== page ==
On average they spend £300 with us. But we take a subset of these, group B, and provide them with exceptional customer service.
We find that group B end up spending £100 more on an average transaction with us than with their peers in group A.
The additional spend is the behaviour change we have identified as a marker of someone who is happy enough with us to advocate us to their peers.
This £100 then is the financial representation of a behaviour change which illustrates someone has changed status from customer to advocate.
Just to be clear, it doesn't matter how many times this person spends more money with us - that isn't their advocacy value, that's repeat business. In other words another impact of treating a customer well may be a rise in that customer's lifetime value, but that's not what we are calculating here; that increase in total spend will be recorded directly in your sales figures.
What we are seeking here is the impact of that person's "happiness with us" on others - their close tie friends, their friends of friends, and their friends of friends of friends.
Ok - so - if you will indulge me - we have numbers 5-2 on my list covered. How will we define advocacy in a way it can be identified and measured?
Advocacy is the act of publishing (posting/tweeting) about a positive customer experience.
Those of you thinking a few steps ahead will already have noted that the formula for calculating the amplifying effect of advocacy in networks must be a consistent number.
We'll work through a simple example taking our formula and using real numbers (in which £100 uplift in spend is the value ascribed to the behaviour change which indicates shift from customer to advocate) to illustrate why:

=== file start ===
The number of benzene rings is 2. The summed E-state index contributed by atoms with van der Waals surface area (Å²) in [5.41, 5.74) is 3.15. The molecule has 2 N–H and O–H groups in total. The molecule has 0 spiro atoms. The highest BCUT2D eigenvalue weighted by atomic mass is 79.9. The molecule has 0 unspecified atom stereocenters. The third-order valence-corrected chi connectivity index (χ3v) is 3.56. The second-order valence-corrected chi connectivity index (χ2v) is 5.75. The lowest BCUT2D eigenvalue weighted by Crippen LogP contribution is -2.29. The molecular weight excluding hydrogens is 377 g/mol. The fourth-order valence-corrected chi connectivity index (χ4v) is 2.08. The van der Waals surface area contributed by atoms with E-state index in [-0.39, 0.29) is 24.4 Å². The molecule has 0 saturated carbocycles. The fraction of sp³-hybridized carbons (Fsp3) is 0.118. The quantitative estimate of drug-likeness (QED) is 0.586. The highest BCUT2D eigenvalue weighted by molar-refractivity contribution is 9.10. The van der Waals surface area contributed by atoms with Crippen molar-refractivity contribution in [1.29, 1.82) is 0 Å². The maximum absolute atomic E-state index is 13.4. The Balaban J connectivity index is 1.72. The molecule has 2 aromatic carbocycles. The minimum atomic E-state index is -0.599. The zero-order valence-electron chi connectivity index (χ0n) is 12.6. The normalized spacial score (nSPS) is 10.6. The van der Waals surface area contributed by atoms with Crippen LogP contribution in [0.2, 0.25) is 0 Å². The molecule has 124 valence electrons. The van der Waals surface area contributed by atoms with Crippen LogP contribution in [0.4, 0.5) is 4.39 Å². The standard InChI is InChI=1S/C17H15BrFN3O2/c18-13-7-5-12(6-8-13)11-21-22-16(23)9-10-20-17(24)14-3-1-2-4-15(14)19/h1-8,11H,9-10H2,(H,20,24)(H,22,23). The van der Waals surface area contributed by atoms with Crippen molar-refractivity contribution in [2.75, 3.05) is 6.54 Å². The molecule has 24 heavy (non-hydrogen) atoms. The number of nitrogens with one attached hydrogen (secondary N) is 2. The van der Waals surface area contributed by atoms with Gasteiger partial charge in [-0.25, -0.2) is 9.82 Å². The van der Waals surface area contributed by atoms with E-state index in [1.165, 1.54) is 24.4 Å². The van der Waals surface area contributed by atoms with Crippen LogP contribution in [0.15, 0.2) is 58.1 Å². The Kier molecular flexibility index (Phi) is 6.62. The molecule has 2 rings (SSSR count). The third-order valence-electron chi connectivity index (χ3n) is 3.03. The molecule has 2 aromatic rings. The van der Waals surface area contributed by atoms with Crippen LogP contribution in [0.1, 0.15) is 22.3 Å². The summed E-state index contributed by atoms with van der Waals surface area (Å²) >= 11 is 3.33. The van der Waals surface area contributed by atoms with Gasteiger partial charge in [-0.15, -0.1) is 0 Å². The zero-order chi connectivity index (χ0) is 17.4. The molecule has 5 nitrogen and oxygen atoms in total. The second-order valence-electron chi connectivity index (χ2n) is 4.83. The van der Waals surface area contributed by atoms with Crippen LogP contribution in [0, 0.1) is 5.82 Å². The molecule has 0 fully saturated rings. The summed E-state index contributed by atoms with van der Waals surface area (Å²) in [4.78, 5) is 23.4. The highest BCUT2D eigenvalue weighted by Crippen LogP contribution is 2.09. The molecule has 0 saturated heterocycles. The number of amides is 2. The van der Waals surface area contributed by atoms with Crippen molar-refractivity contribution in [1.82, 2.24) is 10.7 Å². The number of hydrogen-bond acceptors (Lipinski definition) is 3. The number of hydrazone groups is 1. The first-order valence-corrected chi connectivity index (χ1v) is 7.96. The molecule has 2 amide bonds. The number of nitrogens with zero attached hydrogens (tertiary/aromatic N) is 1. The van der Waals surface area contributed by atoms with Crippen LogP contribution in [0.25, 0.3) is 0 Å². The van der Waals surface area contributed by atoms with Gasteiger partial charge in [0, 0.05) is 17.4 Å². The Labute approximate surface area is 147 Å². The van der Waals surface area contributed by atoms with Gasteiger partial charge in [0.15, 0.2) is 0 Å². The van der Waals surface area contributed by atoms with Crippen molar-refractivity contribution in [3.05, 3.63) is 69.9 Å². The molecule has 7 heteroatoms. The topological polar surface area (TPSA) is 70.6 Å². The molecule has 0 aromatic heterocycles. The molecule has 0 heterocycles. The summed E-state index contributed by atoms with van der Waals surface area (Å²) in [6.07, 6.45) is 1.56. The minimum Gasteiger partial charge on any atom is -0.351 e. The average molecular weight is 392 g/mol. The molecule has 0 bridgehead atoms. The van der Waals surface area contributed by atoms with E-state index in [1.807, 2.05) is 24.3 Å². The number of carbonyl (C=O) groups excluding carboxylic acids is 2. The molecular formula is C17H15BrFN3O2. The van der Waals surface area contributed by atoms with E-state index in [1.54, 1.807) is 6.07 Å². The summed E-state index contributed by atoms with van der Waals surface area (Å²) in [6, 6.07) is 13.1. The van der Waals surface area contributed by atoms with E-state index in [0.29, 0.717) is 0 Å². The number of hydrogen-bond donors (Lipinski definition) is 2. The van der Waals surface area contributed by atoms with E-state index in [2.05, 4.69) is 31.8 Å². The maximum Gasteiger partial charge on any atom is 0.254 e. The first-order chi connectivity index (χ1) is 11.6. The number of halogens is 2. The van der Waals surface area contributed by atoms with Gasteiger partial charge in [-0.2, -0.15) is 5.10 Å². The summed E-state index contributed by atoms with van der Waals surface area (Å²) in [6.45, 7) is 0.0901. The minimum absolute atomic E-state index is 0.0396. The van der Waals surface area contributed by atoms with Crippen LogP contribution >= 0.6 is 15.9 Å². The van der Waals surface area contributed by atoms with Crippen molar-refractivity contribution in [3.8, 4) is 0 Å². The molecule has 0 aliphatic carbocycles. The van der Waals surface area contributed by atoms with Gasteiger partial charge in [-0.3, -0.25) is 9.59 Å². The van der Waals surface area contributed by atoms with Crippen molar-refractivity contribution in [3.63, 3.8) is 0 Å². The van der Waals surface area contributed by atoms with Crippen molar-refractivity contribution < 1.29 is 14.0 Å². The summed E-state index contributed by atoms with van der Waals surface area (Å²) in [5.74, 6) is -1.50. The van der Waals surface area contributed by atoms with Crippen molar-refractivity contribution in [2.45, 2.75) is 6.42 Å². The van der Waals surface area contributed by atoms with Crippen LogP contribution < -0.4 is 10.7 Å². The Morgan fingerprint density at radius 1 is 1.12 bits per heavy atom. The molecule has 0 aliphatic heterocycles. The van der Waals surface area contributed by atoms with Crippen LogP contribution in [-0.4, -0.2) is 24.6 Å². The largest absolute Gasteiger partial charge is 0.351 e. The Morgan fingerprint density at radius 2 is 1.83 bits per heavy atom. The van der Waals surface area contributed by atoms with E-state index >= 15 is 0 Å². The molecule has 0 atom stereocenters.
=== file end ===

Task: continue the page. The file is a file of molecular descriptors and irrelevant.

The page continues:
Here's the formula:
Pass on to friends (F) = (6) * .34 * £100 = 204
Pass on to friends of friends (FF) = (6*6) * .1 * £100 = 360
Pass on to friends of friends of friends (FFF) = (6*6*6) * .06 * £100 = £1296
Add them together (F+FF+FFF) = £1860.
And if we divide by the base behaviour change figure (£100) we end up with 18.6.
So - if you know the value you can ascribe to a behaviour change which indicates a shift from customer to advocate (such as an increase in the amount they are spending with you) you can simply multiply by 18.6 to give you the advocacy value of an advocate.
Calculate the number of instances (as defined by someone publishing their positive experience) and you are able to put a very reasonable number on the value of inspiring advocacy. In my view at least.

I'd be interested in your views on the methodology I've used.

I believe I have erred on the side of conservative assumptions. But they seem reasonable. If I rave to six of my friends about a great customer experience I had with X, the assumption is that the next time (at any time in the next five years) these guys have an option on which brand to choose a third will recall my positivity about X and give it a try... and so on to 2nd and 3rd generation ties.

This is less that perfect I'll grant, but for every challenge that can lower the output (will a third of your peers buy or just think nice thoughts?), there's another to consider to raise it (is six really a big enough number of friends to consider at each iteration?, what about all the advocacy that happens face to face but not online).

My response is this is the best I've got to so far, it ploughs a reasonable and conservative middle course, and it is based on the summation of much of the best of thinking, theory and testing in network science.

Using it allows me to set realistic and accountable KPIs and steer social media and social content strategy in the right direction.


The rate of change is so rapid it's difficult for one person to keep up to speed. Let's pool our thoughts, share our reactions and, who knows, even reach some shared conclusions worth arriving at?